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Keep It Fake

Inventing an Authentic Life

Eric G. Wilson


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Other Editions of This Title:
Paperback (5/10/2016)


Shoot straight from the hip. Tell it like it is. Keep it real.

We love these commands, especially in America, because they appeal to what we want to believe: that there's an authentic self to which we can be true. But while we mock Tricky Dick and Slick Willie, we're inventing identities on Facebook, paying thousands for plastic surgeries, and tuning in to news that simply verifies our opinions. Reality bites, after all, and becoming disillusioned is a downer.

In his new book Keep It Fake: Inventing an Authentic Life, Eric G. Wilson investigates this phenomenon. He draws on neuroscience, psychology, sociology, philosophy, art, film, literature, and his own life to explore the possibility that there's no such thing as unwavering reality. Whether our left brains are shaping the raw data of our right into fabulous stories or we're so saturated by society's conventions that we're always acting out prefab scripts, we can't help but be phony.

But is that really so bad? We're used to being scolded for being fake, but Wilson doesn't scold--because he doesn't think we need to be reprimanded. Our ability to remake ourselves into the people we want to be, or at least remake ourselves to look like the people we want to be, is in fact a magical process that can be liberating in its own way. Because if we're all a bunch of fakes, shouldn't we embrace that? And if everything really is fake, then doesn't the fake become real--really?

In lively prose--honest, provocative, witty, wide-ranging (as likely to riff on Bill Murray as to contemplate Plato)--Keep It Fake answers these questions, uncovering bracing truths about what it means to be human and helping us turn our necessary lying into artful living.

Praise For Keep It Fake: Inventing an Authentic Life

“[A] terrific new philosophical investigation . . . The great appeal to me of Wilson's view and this book [is] he is brave enough to admit that the work of trying to be a good person requires you to think very hard—yes, very honestly—about how you actually interact with others.” —The New York Times Book Review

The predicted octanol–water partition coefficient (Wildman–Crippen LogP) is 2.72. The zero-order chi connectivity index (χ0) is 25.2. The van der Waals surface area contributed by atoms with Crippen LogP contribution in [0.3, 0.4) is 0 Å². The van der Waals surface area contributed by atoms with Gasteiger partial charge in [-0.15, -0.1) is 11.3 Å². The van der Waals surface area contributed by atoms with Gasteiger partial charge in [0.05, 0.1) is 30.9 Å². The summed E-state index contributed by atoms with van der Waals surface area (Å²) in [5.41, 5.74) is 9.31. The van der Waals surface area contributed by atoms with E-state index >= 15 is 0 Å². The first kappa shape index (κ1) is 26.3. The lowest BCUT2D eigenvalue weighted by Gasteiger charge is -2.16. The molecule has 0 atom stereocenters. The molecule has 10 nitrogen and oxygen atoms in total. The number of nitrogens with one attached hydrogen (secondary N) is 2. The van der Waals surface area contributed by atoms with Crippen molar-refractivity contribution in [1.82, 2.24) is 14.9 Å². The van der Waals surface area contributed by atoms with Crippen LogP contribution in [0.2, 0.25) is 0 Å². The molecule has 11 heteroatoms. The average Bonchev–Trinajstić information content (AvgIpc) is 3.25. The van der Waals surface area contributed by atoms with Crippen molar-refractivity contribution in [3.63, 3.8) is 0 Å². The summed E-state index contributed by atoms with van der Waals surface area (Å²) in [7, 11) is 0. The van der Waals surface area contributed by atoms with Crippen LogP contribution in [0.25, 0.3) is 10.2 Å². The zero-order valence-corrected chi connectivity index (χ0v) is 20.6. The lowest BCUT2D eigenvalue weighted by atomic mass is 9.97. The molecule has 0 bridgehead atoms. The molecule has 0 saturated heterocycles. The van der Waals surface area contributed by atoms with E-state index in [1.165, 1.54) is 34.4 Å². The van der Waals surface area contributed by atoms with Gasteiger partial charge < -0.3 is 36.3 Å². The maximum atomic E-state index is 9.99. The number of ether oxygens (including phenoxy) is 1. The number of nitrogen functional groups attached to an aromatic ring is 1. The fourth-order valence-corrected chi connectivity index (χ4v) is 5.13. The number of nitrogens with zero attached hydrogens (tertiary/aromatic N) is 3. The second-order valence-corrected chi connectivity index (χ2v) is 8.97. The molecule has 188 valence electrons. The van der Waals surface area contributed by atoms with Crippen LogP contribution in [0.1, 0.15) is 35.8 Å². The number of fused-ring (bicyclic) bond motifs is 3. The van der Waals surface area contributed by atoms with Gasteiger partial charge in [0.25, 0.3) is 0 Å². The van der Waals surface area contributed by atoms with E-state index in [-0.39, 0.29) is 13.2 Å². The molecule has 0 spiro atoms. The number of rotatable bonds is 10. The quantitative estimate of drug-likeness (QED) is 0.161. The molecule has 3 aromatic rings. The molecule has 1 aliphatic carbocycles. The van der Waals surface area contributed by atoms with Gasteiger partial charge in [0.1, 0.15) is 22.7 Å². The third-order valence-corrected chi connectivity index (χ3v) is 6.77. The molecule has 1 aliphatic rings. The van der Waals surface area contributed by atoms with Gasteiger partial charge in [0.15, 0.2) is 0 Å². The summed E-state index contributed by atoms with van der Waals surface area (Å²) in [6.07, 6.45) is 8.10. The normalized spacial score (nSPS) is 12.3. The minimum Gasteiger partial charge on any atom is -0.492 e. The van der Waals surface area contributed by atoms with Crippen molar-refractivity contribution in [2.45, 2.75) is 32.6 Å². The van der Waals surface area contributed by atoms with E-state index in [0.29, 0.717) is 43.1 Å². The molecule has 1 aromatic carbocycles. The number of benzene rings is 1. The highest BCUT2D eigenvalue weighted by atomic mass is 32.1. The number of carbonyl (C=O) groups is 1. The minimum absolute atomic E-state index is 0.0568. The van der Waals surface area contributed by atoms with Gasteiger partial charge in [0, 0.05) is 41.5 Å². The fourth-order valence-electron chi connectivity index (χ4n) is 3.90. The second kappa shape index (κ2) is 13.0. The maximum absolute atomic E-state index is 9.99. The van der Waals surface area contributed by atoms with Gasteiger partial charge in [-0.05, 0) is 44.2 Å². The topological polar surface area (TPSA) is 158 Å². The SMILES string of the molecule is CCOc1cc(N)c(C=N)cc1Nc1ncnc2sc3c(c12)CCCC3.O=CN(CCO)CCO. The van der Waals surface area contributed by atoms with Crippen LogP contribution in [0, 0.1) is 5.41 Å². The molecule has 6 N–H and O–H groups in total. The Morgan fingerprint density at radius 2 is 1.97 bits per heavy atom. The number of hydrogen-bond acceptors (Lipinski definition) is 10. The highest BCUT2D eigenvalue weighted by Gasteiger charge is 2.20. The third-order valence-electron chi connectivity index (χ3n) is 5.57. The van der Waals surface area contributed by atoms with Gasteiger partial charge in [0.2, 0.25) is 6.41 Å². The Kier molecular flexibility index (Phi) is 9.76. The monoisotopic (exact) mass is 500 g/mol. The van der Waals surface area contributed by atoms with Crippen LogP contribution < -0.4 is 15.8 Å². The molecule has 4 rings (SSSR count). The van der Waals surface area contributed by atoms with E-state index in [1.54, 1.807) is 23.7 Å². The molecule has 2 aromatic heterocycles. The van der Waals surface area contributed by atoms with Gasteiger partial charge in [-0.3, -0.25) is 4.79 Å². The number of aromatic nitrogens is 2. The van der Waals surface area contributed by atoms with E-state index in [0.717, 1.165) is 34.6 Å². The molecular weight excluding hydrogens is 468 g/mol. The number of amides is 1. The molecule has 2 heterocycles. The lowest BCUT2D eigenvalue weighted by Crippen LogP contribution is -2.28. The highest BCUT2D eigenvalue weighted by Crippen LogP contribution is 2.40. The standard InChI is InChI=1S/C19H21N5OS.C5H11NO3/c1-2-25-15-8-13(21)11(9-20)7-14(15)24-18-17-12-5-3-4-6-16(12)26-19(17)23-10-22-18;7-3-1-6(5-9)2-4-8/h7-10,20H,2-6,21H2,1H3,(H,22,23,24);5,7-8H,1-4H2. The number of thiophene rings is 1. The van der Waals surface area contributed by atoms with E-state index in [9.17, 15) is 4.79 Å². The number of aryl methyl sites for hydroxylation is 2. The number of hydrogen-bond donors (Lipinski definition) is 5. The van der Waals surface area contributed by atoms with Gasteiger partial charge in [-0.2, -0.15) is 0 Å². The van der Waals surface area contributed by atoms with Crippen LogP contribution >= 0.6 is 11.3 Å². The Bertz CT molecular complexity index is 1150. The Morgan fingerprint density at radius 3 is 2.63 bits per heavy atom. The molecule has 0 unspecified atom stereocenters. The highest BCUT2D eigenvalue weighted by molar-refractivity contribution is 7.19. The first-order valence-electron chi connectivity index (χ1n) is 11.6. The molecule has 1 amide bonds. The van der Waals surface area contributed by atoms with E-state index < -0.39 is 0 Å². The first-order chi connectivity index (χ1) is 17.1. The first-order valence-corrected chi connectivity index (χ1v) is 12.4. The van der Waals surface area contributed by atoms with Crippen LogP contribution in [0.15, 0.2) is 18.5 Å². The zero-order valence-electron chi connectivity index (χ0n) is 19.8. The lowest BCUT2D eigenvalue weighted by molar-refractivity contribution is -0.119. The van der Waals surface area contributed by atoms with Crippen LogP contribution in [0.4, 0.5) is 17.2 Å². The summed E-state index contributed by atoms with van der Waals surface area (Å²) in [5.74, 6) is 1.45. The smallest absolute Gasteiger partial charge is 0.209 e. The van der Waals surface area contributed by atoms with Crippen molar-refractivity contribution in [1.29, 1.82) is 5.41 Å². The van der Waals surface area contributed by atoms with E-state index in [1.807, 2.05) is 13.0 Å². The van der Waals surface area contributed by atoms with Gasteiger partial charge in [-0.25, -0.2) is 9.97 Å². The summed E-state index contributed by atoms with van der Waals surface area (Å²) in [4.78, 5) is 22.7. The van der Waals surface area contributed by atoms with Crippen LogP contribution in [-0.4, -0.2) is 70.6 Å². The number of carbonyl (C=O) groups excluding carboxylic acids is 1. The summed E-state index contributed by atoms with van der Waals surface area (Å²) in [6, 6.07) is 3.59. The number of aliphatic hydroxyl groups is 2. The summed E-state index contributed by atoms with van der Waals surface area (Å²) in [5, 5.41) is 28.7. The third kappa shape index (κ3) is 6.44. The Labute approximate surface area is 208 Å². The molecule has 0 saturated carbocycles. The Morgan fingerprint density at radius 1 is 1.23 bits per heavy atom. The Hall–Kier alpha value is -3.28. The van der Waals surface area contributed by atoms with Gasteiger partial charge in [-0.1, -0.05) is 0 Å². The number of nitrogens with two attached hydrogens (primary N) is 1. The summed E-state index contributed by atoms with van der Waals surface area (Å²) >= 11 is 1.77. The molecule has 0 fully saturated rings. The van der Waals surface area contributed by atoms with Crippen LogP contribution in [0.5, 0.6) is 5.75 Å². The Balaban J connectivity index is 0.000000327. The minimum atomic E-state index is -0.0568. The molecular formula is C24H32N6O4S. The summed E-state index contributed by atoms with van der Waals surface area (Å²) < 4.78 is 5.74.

“Wilson has ultimately written a deeply personal book, almost a lifeline . . . An elliptical, provocative meditation that reads as much like a catharsis as a manifesto.” —Kirkus

“A gifted, candid raconteur, [Wilson] serves up pithy and often playful writing… Readers should be left entertained and enlightened by Wilson's vast knowledge, immediacy, and honesty.” —Publishers Weekly

“A leisurely, light-footed overview of our cultural obsession with doom, gloom, and gore.” —Josh Rothman, The Boston Globe on Everyone Loves a Good Train Wreck

“In the teeming ranks of the American Professoriat, you could argue that Eric G. Wilson is among those most palpably needed by the world at large.” —Jeff Simon, The Buffalo News on Everyone Loves a Good Train Wreck

“[Everyone Loves a Good Train Wreck] reassures: enjoying grotesque, horrible, frightening images is a natural impulse. From fairy tales to crime dramas, they hit us where we are most human.” —Kate Tuttle, The Boston Globe on Everyone Loves a Good Train Wreck

“Mr. Wilson's case for the dark night of the soul brings a much needed corrective to today's mania for cheerfulness. One would almost say that, in its eloquent contrarianism and earnest search for meaning, Against Happiness lifts the spirits.” —Colin McGinn, The Wall Street Journal on Against Happiness

“An impassioned, compelling, dare I say poetic, argument on behalf of those who ‘labor in the fields of sadness'. . .” —Minneapolis Star Tribune on Against Happiness

“[Wilson has] the passionate soul of a nineteenth-century romantic who, made wise by encounters with his own personal darkness, invites readers to share his reverence for nature and exuberance for life. Providing a powerful literary complement to recent psychological discussions of melancholy . . . this selection is variously gloomy and ecstatic, infuriating and even inspiring.” —Brendan Driscoll, Booklist on Against Happiness

Sarah Crichton Books, 9780374181024, 240pp.

Publication Date: May 5, 2015

About the Author

Eric G. Wilson is the Thomas H. Pritchard Professor of English at Wake Forest University in Winston-Salem, North Carolina. He is the author of Everyone Loves a Good Train Wreck: Why We Can't Look Away, Against Happiness: In Praise of Melancholy, The Mercy of Eternity: A Memoir of Depression and Grace, and five books on the relationship between literature and psychology.